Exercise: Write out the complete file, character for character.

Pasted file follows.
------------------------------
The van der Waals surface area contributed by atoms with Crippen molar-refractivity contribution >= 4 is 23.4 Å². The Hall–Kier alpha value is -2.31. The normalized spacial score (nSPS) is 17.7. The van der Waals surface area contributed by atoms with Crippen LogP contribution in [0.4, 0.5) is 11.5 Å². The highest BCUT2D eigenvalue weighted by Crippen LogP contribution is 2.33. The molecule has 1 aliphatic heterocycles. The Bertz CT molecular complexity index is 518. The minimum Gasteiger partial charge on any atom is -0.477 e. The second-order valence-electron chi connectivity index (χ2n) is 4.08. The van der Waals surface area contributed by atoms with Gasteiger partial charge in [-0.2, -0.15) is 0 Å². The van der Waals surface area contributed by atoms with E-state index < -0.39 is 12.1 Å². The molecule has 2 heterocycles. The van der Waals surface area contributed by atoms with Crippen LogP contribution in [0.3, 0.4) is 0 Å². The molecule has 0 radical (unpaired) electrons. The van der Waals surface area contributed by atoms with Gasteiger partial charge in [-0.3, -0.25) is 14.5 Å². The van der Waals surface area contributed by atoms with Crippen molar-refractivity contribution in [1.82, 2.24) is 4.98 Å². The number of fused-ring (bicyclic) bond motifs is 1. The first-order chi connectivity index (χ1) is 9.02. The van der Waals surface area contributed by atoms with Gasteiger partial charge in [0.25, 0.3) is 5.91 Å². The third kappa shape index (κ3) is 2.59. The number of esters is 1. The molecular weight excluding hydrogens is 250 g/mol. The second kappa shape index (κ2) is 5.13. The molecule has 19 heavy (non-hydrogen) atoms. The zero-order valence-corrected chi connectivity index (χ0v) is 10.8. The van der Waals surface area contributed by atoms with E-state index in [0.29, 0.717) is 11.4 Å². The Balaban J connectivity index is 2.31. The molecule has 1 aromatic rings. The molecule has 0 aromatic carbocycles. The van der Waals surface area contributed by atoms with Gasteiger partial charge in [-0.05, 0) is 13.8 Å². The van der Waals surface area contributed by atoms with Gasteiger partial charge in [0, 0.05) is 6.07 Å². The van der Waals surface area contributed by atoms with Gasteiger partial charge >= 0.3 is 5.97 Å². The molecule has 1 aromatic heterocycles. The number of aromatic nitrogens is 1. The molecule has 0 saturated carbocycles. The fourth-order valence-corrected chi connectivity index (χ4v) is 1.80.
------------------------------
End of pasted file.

The van der Waals surface area contributed by atoms with Crippen molar-refractivity contribution >= 4 is 23.4 Å². The Hall–Kier alpha value is -2.31. The normalized spacial score (nSPS) is 17.7. The van der Waals surface area contributed by atoms with Crippen LogP contribution in [0.4, 0.5) is 11.5 Å². The highest BCUT2D eigenvalue weighted by Crippen LogP contribution is 2.33. The molecule has 1 aliphatic heterocycles. The Bertz CT molecular complexity index is 518. The minimum Gasteiger partial charge on any atom is -0.477 e. The second-order valence-electron chi connectivity index (χ2n) is 4.08. The van der Waals surface area contributed by atoms with Gasteiger partial charge in [-0.2, -0.15) is 0 Å². The van der Waals surface area contributed by atoms with E-state index < -0.39 is 12.1 Å². The molecule has 2 heterocycles. The van der Waals surface area contributed by atoms with Crippen LogP contribution in [0.3, 0.4) is 0 Å². The molecule has 0 radical (unpaired) electrons. The van der Waals surface area contributed by atoms with Gasteiger partial charge in [-0.3, -0.25) is 14.5 Å². The van der Waals surface area contributed by atoms with Crippen molar-refractivity contribution in [1.82, 2.24) is 4.98 Å². The number of fused-ring (bicyclic) bond motifs is 1. The first-order chi connectivity index (χ1) is 9.02. The van der Waals surface area contributed by atoms with Gasteiger partial charge in [0.25, 0.3) is 5.91 Å². The third kappa shape index (κ3) is 2.59. The number of esters is 1. The molecular weight excluding hydrogens is 250 g/mol. The second kappa shape index (κ2) is 5.13. The molecule has 19 heavy (non-hydrogen) atoms. The zero-order valence-corrected chi connectivity index (χ0v) is 10.8. The van der Waals surface area contributed by atoms with E-state index in [0.29, 0.717) is 11.4 Å². The Balaban J connectivity index is 2.31. The molecule has 1 aromatic rings. The molecule has 0 aromatic carbocycles. The van der Waals surface area contributed by atoms with Gasteiger partial charge in [-0.05, 0) is 13.8 Å². The van der Waals surface area contributed by atoms with Gasteiger partial charge in [0, 0.05) is 6.07 Å². The van der Waals surface area contributed by atoms with Gasteiger partial charge >= 0.3 is 5.97 Å². The molecule has 1 aromatic heterocycles. The number of aromatic nitrogens is 1. The molecule has 0 saturated carbocycles. The fourth-order valence-corrected chi connectivity index (χ4v) is 1.80.